- About Us
- Local Savings
- Green Editions
- Legal Notices
- Weekly Ads
Whidbey General continues cuts
Administrators at Whidbey General Hospital continue to crunch numbers and make cuts in order to produce a healthier budget for 2003.
A draft shows that the hospitals budget is balanced, with a little over $1 million left over. But that scant amount, which is a 1.9 percent margin, has hospital officials worried.
It doesnt give us any breathing room at all, said Doug Bishop, chief financial officer at Whidbey General Hospital.
Scott Rhine, chief executive officer, said a 5 percent margin is necessary so the hospital can introduce and maintain new services to meet the needs of the community and to keep up with inflation.
He added that money also needs to be available to maintain competitive wages in hiring people.
To increase the margin the hospital administration is planning to make several adjustments to increase revenue and will shave some money from various departments throughout the hospital.
However, the cuts should have a minimal effect on patients.
Were not trying to eliminate any services, Rhine said.
He added that there will be changes. For example, adjusting the scheduling in rehabilitation services could earn the hospital $100,000 and officials are considering charging a fee for ambulance standby services.
If the changes are approved, more than $650,000 in revenue will be added.
People will see more efficiency as we strive to maintain services in the community, Rhine said.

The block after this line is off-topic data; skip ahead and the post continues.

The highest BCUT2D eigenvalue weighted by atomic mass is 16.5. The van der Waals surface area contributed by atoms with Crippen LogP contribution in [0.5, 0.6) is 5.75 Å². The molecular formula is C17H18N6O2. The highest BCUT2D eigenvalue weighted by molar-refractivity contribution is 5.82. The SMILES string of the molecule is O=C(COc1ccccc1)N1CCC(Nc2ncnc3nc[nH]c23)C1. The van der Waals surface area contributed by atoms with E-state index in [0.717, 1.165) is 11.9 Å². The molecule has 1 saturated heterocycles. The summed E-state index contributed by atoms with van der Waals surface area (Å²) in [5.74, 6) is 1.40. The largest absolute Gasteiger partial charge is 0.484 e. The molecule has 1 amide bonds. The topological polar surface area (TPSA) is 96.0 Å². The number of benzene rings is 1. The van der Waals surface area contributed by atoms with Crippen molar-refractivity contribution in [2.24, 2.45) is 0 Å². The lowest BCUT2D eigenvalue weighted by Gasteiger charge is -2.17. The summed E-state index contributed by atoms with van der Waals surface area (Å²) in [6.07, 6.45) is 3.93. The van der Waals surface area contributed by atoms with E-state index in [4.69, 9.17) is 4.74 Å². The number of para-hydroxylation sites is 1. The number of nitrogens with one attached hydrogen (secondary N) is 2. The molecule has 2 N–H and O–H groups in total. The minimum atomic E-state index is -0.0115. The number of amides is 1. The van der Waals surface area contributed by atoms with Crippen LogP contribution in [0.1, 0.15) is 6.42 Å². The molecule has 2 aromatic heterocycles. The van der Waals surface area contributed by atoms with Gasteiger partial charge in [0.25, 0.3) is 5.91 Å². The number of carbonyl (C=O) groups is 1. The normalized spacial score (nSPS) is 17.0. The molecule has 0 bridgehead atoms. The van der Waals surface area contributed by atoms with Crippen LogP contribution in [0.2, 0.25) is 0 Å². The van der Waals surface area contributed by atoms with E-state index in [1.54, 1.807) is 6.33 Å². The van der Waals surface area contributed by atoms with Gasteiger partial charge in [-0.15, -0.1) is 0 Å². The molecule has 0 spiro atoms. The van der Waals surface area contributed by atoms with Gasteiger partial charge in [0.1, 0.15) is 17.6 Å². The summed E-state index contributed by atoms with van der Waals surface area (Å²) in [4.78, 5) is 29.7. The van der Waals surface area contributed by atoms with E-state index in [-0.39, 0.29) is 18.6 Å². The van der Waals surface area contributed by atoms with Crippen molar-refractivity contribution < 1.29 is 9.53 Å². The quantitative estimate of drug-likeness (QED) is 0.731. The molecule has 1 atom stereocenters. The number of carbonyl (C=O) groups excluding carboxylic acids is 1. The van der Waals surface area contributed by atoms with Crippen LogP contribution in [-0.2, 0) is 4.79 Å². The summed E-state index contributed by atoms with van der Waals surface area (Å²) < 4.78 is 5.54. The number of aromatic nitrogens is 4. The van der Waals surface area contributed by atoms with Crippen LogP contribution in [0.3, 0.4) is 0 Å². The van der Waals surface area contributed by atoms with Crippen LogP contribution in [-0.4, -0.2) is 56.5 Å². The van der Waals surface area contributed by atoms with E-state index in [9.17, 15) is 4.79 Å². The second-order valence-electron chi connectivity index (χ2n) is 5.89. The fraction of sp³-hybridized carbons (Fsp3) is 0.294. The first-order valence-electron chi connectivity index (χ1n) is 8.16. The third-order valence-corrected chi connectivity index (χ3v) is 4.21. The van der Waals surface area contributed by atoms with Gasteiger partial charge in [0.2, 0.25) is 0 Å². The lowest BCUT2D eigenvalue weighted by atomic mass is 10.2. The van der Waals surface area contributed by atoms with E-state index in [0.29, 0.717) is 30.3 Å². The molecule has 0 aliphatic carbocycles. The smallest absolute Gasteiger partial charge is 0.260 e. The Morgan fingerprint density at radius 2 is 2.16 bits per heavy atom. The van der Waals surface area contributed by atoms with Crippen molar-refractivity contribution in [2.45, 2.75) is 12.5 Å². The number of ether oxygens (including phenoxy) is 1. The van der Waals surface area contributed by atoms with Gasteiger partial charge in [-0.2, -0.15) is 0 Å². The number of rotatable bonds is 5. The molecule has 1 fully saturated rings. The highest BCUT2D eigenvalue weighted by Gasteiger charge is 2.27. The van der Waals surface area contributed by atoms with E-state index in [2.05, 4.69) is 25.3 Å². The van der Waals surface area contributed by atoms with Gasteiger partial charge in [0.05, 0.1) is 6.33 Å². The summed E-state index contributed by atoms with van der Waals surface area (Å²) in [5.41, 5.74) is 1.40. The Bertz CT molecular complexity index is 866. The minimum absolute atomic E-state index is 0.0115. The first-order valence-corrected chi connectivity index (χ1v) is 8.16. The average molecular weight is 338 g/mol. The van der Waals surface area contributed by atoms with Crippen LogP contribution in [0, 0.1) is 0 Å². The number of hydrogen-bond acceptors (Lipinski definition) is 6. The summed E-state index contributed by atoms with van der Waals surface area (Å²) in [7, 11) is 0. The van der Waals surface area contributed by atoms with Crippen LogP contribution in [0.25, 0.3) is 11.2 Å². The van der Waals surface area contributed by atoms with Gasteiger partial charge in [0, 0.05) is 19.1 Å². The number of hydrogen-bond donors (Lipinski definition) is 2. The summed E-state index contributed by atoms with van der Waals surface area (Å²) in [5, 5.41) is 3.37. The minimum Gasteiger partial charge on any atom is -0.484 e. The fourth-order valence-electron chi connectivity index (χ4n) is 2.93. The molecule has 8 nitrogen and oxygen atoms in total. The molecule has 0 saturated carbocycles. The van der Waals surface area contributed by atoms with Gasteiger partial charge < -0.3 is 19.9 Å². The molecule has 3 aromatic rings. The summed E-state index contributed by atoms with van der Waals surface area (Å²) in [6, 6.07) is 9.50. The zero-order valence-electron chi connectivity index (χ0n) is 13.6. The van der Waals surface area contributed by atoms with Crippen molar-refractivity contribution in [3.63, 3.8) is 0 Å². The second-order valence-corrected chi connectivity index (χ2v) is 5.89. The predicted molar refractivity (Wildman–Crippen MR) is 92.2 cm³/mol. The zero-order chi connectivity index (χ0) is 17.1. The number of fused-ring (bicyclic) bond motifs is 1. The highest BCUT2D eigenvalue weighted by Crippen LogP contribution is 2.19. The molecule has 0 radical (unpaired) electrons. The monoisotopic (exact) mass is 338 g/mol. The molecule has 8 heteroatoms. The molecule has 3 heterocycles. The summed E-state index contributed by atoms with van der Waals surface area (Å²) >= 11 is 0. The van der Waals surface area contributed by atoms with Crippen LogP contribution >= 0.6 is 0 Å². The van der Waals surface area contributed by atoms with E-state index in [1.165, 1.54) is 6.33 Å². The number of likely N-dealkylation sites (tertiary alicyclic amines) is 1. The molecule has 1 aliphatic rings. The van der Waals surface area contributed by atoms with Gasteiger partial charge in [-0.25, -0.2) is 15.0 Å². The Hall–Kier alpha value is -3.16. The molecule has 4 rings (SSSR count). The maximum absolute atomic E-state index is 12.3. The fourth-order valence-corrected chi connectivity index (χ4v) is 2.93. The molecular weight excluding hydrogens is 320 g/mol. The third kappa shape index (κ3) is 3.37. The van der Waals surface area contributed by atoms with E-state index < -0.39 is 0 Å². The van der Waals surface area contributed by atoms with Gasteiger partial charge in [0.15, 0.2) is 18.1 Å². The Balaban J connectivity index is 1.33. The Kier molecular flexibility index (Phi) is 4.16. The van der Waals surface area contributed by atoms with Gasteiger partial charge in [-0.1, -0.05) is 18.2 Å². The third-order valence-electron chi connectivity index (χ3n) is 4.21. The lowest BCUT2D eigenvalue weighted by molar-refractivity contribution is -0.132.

The budget is scheduled for approval at the Feb. 10 Board of Commissioners meeting. The hospital has been operating within the parameters of the 2002 budget ever since the beginning of the year.
Hospital administrators normally approve the budget in December, but have been wrangling with the budget for months due to a technical problem with the hospitals information systems. The budget was also delayed because the hospital had to reorganize after the loss of 20 employees.
To help save money, hospital officials asked its employees in November to voluntarily resign. Twenty employees took the offer and it will save the hospital between $800,000 and $1 million.
There is some good news in the budget as a 14.4 percent increase in revenues is being forecasted. The increase is attributed in part by new services, such as CT scans and MRI services being available on Saturday.
But with the revenue increase, the hospital is also dealing with a 19.8 percent increase in write-offs. The hospital is expecting to write-off more than $30 million compared to $26 million last year. The loss is due in part to declining Medicare and Medicaid reimbursements.
Bishop said that the hospital receives 50 cents for every dollar billed to Medicare and 20 cents for every dollar billed to Medicaid.
He added that Medicaid payments often take 150 days to go through.
We get paid very little and have to wait a half a year to get it, Bishop said.
As hospital officials hammer out the final details of the budget, they continue to watch the economy and see how it effects the hospital.
It could go north or south on us, Bishop said. He said that other hospitals are dealing with similar problems.
Providence Everett Medical Center recently announced that it will cut 350 jobs in a cost-saving maneuver.
In the coming months, Whidbey hospital officials are considering adjusting staffing levels to accommodate patient flow and cash flow.
Nathan Whalen can be reached at firstname.lastname@example.org